Phylogenetic analysis of mammalian maximal oxygen consumption during exercise

Elizabeth M. Dlugosz, Mark A. Chappell, Thomas H. Meek, Paulina A. Szafrańska, Karol Zub, Marek Konarzewski, James H Jones, J. Eduardo P W Bicudo, Roberto F. Nespolo, Vincent Careau, Theodore Garland

Research output: Contribution to journalArticlepeer-review

44 Scopus citations

Abstract

We compiled published values of mammalian maximum oxygen consumption during exercise (V O2,max) and supplemented these data with new measurements of V O2,max for the largest rodent (capybara), 20 species of smaller-bodied rodents, two species of weasels and one small marsupial. Many of the new data were obtained with running-wheel respirometers instead of the treadmill systems used in most previous measurements of mammalian V O2,max. We used both conventional and phylogenetically informed allometric regression models to analyze V O2,max of 77 species' (including subspecies or separate populations within species) in relation to body size, phylogeny, diet and measurement method. Both body mass and allometrically mass-corrected V O2,max showed highly significant phylogenetic signals (i.e. related species tended to resemble each other). The Akaike information criterion corrected for sample size was used to compare 27 candidate models predicting V O2,max (all of which included body mass). In addition to mass, the two best-fitting models (cumulative Akaike weight=0.93) included dummy variables coding for three species previously shown to have high V O2,max (pronghorn, horse and a bat), and incorporated a transformation of the phylogenetic branch lengths under an OrnsteinUhlenbeck model of residual variation (thus indicating phylogenetic signal in the residuals). We found no statistical difference between wheel-and treadmill-elicited values, and diet had no predictive ability for V O2,max. Averaged across all models, the allometric scaling exponent was 0.839, with 95% confidence limits of 0.795 and 0.883, which does not provide support for a scaling exponent of 0.67, 0.75 or unity.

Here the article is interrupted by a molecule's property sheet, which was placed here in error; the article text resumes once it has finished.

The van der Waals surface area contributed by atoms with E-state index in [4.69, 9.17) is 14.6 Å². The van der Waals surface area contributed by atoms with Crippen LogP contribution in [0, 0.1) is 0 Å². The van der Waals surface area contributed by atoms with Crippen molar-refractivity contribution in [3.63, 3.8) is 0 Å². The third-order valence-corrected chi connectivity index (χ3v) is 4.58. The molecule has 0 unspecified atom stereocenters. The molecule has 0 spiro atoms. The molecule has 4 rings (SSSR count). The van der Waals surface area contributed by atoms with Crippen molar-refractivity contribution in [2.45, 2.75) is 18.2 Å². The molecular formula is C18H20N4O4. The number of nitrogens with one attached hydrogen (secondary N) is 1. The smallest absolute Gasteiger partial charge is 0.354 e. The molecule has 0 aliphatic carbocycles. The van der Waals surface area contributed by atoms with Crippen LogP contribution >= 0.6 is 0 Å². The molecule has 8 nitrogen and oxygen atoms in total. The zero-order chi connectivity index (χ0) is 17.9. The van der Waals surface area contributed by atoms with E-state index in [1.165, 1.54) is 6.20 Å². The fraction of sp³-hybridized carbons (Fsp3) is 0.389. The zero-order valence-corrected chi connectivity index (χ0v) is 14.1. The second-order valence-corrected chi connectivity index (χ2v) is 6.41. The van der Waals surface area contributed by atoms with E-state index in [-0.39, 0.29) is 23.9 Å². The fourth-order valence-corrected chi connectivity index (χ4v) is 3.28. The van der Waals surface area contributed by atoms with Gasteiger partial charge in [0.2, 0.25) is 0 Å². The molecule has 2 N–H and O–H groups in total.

Original languageEnglish (US)
Pages (from-to)4712-4721
Number of pages10
JournalJournal of Experimental Biology
Volume216
Issue number24
DOIs
StatePublished - Dec 2013

Keywords

  • Allometry
  • Comparative method
  • Exercise
  • Locomotion
  • Mammals
  • Maximum oxygen consumption
  • Phylogeny,V

ASJC Scopus subject areas

  • Animal Science and Zoology
  • Ecology, Evolution, Behavior and Systematics
  • Molecular Biology
  • Physiology
  • Insect Science
  • Aquatic Science

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